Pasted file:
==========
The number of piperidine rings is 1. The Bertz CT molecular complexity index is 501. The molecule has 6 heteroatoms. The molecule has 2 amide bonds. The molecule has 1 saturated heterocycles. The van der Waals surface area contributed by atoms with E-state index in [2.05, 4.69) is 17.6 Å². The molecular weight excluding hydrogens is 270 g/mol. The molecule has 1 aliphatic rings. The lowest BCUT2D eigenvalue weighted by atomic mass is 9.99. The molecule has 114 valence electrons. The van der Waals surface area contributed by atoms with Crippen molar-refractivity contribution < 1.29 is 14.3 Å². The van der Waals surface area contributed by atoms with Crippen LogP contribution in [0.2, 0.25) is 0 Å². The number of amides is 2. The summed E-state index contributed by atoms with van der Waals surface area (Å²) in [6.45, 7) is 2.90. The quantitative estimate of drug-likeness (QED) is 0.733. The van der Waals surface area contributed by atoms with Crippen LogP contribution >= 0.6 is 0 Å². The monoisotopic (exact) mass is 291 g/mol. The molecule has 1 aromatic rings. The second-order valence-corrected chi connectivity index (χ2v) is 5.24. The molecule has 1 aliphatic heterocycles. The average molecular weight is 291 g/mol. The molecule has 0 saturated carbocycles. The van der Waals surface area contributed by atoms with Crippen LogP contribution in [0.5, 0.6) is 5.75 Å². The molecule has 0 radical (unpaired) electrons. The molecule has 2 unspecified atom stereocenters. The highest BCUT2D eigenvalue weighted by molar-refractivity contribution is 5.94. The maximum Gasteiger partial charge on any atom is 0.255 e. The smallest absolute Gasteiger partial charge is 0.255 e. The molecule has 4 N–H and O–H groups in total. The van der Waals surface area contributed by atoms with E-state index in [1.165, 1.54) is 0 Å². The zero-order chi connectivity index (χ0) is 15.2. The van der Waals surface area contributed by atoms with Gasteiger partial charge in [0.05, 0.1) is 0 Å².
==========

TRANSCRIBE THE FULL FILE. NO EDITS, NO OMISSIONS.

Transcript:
The number of piperidine rings is 1. The Bertz CT molecular complexity index is 501. The molecule has 6 heteroatoms. The molecule has 2 amide bonds. The molecule has 1 saturated heterocycles. The van der Waals surface area contributed by atoms with E-state index in [2.05, 4.69) is 17.6 Å². The molecular weight excluding hydrogens is 270 g/mol. The molecule has 1 aliphatic rings. The lowest BCUT2D eigenvalue weighted by atomic mass is 9.99. The molecule has 114 valence electrons. The van der Waals surface area contributed by atoms with Crippen molar-refractivity contribution < 1.29 is 14.3 Å². The van der Waals surface area contributed by atoms with Crippen LogP contribution in [0.2, 0.25) is 0 Å². The number of amides is 2. The summed E-state index contributed by atoms with van der Waals surface area (Å²) in [6.45, 7) is 2.90. The quantitative estimate of drug-likeness (QED) is 0.733. The van der Waals surface area contributed by atoms with Crippen LogP contribution >= 0.6 is 0 Å². The monoisotopic (exact) mass is 291 g/mol. The molecule has 1 aromatic rings. The second-order valence-corrected chi connectivity index (χ2v) is 5.24. The molecule has 1 aliphatic heterocycles. The average molecular weight is 291 g/mol. The molecule has 0 saturated carbocycles. The van der Waals surface area contributed by atoms with Crippen LogP contribution in [0.5, 0.6) is 5.75 Å². The molecule has 0 radical (unpaired) electrons. The molecule has 2 unspecified atom stereocenters. The highest BCUT2D eigenvalue weighted by molar-refractivity contribution is 5.94. The maximum Gasteiger partial charge on any atom is 0.255 e. The smallest absolute Gasteiger partial charge is 0.255 e. The molecule has 4 N–H and O–H groups in total. The van der Waals surface area contributed by atoms with E-state index in [1.165, 1.54) is 0 Å². The zero-order chi connectivity index (χ0) is 15.2. The van der Waals surface area contributed by atoms with Gasteiger partial charge in [0.05, 0.1) is 0 Å².